At the trail intersection at 0.75 miles, near the campground, follow the Savanna Loop Trail to the right. The nature preserve forest is open hardwoods with sugar maples, oaks, and a few red cedar trees.

Turn left onto the Heritage Trail and out of the nature preserve at the trail intersection at 0.87 miles.

Be careful of your footing over the loose stone as you continue on this path heading downhill.

The boardwalk begins at 1.1 miles near Blue Licks Springs. The springs attracted mastodons, ground sloths, bison, and other animals in search of salts.

As they did on the acreage that is now Big Bone Lick State Park in northwestern Kentucky (see previous profile), Native Americans and early settlers who lived in this area collected salt by boiling off the water. In the mid 19th century, the water was bottled and used for medicinal purposes. This area was also the home of the Arlington Hotel, where wealthy Southern aristocrats visited during the summer months. By the 20th century, the spring dried up, as did the businesses and tourism that revolved around it.

At 1.3 miles a bench and kiosk await near the location of the historic “last Battle of the American Revolution.” Here, Kentucky pioneers unsuccessfully fought an overwhelming force of Native Americans and British soldiers. The battle was one of the greatest defeats in pioneer history. Blue Licks Battlefield State Resort Park hosts an annual reenactment of the historic “Battle of Blue Licks,” as well as demonstrations of Native American and pioneer life.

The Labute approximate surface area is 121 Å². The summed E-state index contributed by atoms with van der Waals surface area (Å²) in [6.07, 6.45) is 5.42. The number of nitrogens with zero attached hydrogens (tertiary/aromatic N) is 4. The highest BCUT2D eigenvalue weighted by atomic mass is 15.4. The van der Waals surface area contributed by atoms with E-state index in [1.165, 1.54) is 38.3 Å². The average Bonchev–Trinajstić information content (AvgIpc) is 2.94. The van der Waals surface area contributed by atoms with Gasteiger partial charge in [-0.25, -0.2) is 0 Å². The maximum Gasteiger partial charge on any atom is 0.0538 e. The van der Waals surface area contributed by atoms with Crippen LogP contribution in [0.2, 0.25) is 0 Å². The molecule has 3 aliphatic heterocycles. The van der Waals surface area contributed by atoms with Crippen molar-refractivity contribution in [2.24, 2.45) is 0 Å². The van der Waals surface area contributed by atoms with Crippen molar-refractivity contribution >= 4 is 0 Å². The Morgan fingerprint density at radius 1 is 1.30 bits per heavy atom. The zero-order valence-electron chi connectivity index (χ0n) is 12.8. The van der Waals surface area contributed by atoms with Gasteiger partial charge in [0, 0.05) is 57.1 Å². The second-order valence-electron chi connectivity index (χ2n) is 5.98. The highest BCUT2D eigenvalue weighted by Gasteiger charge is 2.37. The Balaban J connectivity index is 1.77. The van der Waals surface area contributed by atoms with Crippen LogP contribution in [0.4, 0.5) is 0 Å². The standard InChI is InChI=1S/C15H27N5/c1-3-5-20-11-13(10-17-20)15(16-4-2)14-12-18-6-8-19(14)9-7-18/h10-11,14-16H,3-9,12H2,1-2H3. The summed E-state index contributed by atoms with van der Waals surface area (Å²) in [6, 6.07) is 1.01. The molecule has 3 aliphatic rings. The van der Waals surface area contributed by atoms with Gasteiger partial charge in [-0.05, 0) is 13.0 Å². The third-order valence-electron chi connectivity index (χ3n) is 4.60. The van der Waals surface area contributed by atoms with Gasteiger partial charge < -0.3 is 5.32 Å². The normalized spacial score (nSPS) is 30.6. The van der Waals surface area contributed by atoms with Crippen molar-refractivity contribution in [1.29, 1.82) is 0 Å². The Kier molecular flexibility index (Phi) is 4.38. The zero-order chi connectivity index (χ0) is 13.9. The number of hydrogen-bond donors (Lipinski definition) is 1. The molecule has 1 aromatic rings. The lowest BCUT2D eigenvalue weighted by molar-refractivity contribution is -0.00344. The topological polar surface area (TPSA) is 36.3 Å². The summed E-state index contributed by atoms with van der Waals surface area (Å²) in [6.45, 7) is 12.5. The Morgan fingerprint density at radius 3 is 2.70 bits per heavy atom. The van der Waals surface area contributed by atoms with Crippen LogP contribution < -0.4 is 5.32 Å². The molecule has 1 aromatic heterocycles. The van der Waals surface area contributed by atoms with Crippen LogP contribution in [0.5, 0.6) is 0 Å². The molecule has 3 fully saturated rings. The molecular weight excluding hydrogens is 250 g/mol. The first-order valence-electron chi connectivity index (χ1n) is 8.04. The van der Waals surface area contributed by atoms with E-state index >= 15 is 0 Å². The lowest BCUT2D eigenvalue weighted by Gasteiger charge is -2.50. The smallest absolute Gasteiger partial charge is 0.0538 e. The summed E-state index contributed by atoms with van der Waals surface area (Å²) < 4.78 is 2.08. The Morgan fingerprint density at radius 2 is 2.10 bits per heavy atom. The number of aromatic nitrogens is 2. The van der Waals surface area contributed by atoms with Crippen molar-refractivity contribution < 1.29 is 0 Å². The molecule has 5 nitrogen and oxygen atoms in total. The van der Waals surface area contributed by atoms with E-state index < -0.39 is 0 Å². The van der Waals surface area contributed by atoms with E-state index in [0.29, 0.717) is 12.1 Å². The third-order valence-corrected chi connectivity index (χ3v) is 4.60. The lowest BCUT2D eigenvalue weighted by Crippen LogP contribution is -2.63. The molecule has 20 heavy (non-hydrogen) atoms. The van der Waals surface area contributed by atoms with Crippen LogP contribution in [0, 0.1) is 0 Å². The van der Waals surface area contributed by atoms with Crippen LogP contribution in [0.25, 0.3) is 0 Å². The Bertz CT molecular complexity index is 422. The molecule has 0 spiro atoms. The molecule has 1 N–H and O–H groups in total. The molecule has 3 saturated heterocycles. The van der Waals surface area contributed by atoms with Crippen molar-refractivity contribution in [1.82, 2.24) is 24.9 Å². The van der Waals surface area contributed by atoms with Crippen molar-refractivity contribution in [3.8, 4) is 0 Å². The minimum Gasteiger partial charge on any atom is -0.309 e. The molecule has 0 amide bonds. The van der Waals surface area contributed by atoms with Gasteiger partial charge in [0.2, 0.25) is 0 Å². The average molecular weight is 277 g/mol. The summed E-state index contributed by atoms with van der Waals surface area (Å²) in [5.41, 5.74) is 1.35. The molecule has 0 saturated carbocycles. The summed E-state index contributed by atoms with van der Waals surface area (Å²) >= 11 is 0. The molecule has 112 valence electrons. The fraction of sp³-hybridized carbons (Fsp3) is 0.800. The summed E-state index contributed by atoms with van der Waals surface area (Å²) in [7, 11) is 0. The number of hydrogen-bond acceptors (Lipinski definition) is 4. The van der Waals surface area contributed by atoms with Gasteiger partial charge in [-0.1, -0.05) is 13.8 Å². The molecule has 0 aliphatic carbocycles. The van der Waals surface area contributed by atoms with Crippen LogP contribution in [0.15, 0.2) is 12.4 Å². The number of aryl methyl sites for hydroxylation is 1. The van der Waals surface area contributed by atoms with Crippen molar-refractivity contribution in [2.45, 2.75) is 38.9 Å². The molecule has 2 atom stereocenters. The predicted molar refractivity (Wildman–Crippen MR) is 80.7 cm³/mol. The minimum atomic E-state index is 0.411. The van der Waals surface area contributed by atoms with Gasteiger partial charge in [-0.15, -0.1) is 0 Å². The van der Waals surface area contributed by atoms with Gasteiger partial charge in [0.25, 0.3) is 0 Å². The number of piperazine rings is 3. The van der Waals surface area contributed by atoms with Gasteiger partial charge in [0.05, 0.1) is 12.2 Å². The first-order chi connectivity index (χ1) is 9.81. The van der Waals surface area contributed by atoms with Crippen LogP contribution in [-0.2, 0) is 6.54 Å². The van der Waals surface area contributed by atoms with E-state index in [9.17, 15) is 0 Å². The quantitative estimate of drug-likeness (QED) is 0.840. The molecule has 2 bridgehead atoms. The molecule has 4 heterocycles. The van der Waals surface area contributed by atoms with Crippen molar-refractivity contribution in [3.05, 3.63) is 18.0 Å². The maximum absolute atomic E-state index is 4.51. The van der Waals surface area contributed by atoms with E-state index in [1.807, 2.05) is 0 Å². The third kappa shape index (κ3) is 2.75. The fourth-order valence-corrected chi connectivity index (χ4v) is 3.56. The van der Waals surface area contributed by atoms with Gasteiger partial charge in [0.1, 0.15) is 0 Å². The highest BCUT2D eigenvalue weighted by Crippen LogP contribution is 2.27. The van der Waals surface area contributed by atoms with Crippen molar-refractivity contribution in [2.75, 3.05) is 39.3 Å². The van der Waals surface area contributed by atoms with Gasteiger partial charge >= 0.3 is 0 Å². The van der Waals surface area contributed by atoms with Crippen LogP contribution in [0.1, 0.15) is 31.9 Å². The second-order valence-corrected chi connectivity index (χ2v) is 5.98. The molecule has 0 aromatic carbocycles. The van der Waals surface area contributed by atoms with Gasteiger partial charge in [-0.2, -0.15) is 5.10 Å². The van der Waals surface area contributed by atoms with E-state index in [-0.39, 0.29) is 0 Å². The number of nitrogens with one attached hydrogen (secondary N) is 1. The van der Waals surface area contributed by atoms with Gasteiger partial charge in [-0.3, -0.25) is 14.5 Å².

Continue on the trail, passing under US 68 and following the gravel path downhill through the red cedars and grasses. Cross the footbridge at 1.5 miles and continue on the path to the right as it turns into a service road.

The reproduction of the Tanner Station pioneer outpost is impressive. Its fortlike fence was created by sinking six-inch thick cedar trees into the ground. Inside the fence structure is a two-story building created with poplar that is open for you to explore. Be sure to check out the second floor, reached by climbing a narrow ladder on the exterior of the building.

This building is representative of trading posts typically found throughout the Licking River Valley. Tanner Station was built over the top of a spring and used to make and store salt. At the time, salt was a much-needed commodity that people would readily kill over; the station was therefore heavily guarded, and the second floor has many vantage points to shoot from.